Slingshots, It Ain’t Easy

BY - MARTA SCETTA
PHOTOS BY - ROBERTO BENZI
CONTRIBUTION BY - Lee Silva - Michael McClure - Roberto Benzi - Hugo Tristão - Nathan Masters - Jörg Sprave - José Muciño

Often when we become passionate about something, we hope it will become a job; other times we like it because it’s a hobby or a way of meditating and relaxing. One thing is certain, however – the common denominator is passion.

For many, passions are sparked at an early age, often passed on from generation to generation. For Nathan Masters, aka FlippingOut, the 38-year-old CEO of SimpleShot from Asheville, USA, the passion started with his great grandpa. He recalls: “I spent most of my days with my great grandfather rambling about the farm. He always had a slingshot in his pocket to dispatch rats in the chicken house or keep the crows out of the garden,” and adds, “He made me my very first slingshot from an apple-tree fork.” Others develop a passion thanks to their peers or siblings and cousins. José Muciño, aka Chepo, a 45-year-old former pharmaceutical factory employee and now photographer, recounts: “I have been shooting slingshots since I was a child and always made them with a natural fork that I would try to get in any way I could,” and adds, “Together with my cousins and brother, we started building catapults as my village tradition taught, but one day when I saw a slingshot that an older cousin of mine had, I felt the need to go back to my origins, find a natural fork and work it myself. I still have that one slingshot.” For still others, the love of slingshots started from functionality, as is the case for Lee Silva, a 38-year-old metalsmith from Visalia, USA: “I built my first slingshot four years ago. It wasn’t great but it served its function well, which at the time was to keep the sheep on the ranch from devouring a small island of grass and olive trees where I would rest and entertain visitors. None of the animals were injured.” For others it’s a childhood passion that was only recently brought to life again, such as for Roberto Benzi, aka Bob Fionda, a 57-year-old professional photographer from Milan, Italy, who claims: “My passion for slingshooting dates back to when I was a kid. I remember my days in the countryside shooting at old cans with my friends.” He adds: “This love came back a few years ago, mainly because of my great love for wood and as an alternative to archery.” “I shot my slingshot a lot when I was a boy, and rediscovered the hobby in 2008 when I found a slingshot subthread on a German gun forum, and got the bug,” says Jörg Sprave, a 49-year-old executive manager in consumer electronics from Burgkunstadt, Germany.

SLINGSHOTS 101
A functional slingshot can be made with little more than a tree fork, a pocket knife, a handful of rubber bands and a scrap of leather in less than 10 minutes. “However, we also seek true beauty, so some slingshots might take weeks to complete,” says Masters. “I can make a very functional slingshot from any kind of wood within maybe five minutes, but my most excessive construction (the car-sized winch-operated slingshot cannon) took four full days to make,” says Sprave, who adds, “A conventional handmade slingshot with a top-notch finish takes about four hours.” It really depends on many factors, such as the quality you’re after and the material used – for example, slings made out of metal need to be done really quickly as the material doesn’t stay hot forever and the time frame for forging is short. “Forging steel slingshots is a fast-paced process, and when everything goes right a simple shooter may be done in as little as two hours, but if I’m forging something new or working in a direct manner they can often take as long as one or two days,” says Silva. Starting from the classic bifurcation Y in natural wood, they can be built with plywood and plastic materials as well as iron, aluminum, brass and titanium. They are generally broken down by type of handle and mounting rubber bands: a hammer grip, grip thumb-index, gangster-style and handle with wrist support. Fantasy, technical testing and materials exploration – there is no limit. “I have seen small and powerful catapults built using bottle openers, old wooden ladles, slings made with parts of old metal hangers, and classic resorteras from South America,” says Benzi.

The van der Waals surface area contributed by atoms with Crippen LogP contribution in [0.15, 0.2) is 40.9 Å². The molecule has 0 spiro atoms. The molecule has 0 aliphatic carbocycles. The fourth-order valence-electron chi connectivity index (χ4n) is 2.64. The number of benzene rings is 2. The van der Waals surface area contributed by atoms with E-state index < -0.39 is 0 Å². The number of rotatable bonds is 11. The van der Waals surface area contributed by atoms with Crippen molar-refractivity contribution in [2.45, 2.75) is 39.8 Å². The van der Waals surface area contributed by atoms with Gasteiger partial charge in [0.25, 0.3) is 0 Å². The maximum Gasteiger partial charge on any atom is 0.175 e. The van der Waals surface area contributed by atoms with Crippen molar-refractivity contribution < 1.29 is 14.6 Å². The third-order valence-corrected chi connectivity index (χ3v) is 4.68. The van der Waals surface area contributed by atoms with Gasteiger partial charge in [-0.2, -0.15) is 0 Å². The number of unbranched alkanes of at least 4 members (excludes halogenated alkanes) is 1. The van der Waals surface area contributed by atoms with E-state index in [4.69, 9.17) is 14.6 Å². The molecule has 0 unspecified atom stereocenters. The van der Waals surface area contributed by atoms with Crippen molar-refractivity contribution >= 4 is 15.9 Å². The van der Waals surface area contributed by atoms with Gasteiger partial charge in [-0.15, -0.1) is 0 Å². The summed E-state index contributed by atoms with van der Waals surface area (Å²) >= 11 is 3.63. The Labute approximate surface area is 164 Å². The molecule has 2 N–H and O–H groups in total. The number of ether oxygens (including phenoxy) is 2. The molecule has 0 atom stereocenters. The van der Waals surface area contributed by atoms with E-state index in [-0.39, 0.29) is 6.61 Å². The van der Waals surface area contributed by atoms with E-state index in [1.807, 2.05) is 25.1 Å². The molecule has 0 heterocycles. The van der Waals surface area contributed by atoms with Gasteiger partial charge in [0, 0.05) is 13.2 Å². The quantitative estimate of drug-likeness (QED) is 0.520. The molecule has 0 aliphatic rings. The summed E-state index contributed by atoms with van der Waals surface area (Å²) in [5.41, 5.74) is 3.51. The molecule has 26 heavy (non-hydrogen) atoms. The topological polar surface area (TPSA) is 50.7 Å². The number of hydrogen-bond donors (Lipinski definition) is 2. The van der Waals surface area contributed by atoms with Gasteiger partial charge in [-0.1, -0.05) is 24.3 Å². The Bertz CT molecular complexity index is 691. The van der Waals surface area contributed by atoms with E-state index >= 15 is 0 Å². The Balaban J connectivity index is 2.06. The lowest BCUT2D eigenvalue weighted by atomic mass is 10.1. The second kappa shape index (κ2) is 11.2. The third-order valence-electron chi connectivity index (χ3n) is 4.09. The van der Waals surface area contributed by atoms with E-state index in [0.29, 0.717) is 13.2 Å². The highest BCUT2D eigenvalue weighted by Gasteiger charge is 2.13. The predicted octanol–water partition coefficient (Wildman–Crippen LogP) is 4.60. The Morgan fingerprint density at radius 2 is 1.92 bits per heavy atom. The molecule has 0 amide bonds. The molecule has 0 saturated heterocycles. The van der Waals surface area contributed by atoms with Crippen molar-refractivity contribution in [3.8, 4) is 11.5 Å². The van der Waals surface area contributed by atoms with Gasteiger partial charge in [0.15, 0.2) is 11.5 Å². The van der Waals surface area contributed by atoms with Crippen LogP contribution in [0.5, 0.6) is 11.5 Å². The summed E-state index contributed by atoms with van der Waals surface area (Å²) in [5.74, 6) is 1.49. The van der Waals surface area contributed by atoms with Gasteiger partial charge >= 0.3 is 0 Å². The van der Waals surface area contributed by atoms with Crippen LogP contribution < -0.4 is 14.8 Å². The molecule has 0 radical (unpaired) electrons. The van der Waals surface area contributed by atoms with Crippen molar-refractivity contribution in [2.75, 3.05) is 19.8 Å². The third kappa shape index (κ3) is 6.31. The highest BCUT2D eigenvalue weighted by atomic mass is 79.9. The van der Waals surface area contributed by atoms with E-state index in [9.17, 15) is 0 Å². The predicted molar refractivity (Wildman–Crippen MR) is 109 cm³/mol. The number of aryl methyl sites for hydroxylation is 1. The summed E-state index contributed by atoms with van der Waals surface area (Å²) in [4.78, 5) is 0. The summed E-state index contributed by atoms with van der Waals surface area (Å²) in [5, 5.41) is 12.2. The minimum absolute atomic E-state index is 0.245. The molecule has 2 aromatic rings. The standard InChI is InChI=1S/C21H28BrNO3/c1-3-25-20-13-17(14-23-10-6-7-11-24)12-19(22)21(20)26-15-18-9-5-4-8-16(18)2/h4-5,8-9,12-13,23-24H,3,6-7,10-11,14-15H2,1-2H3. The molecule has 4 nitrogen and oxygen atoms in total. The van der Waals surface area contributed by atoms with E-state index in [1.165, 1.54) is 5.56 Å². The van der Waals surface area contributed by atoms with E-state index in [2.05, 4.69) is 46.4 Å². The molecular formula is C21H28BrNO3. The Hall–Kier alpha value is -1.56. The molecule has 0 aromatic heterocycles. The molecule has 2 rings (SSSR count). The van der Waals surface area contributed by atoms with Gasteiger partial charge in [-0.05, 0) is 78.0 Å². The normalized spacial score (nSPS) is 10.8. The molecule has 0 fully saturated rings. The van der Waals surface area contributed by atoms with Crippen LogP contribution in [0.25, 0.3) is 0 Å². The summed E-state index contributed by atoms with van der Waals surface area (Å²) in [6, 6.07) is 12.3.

THE PASSION THAT SOMETIMES BECOMES INCOME
Slingshots are an example of how a hobby or passion can sometimes become a full-time career as well as an interesting, fun and amusing form of income, while still remaining a hobby. For example, Sprave makes money from YouTube commercials and from his products. “I also designed a commercial model, the Rambone, which is made from plastic and is sold by a professional store from which I get a share,” confirms Sprave. Masters has started a company related to slingshots, he confesses: “As a business from which I make a living, I build slingshots to provide others with shooting tools of the highest quality and value.” “I sold some slingshots in the past three years, mostly to American and European collectors, but I prefer it as a hobby rather than making it a real job. My slings are made entirely by hand with simple tools such as knives, rasps and sandpaper, nothing else, so the time taken is disproportionately exaggerated compared to the price for sale on the market,” says Bob Fionda. For others it remains recreational, a simple hobby, although Michael McClure, aka MJ, a 37-year-old father from Otterebein, USA, who participates in shooting contests, says he’s looking for ways “…to turn it into a career.

[W   simple-shot.com    slingshotchannel.com]

Published in the hard-copy of Work Style Magazine, Fall 2014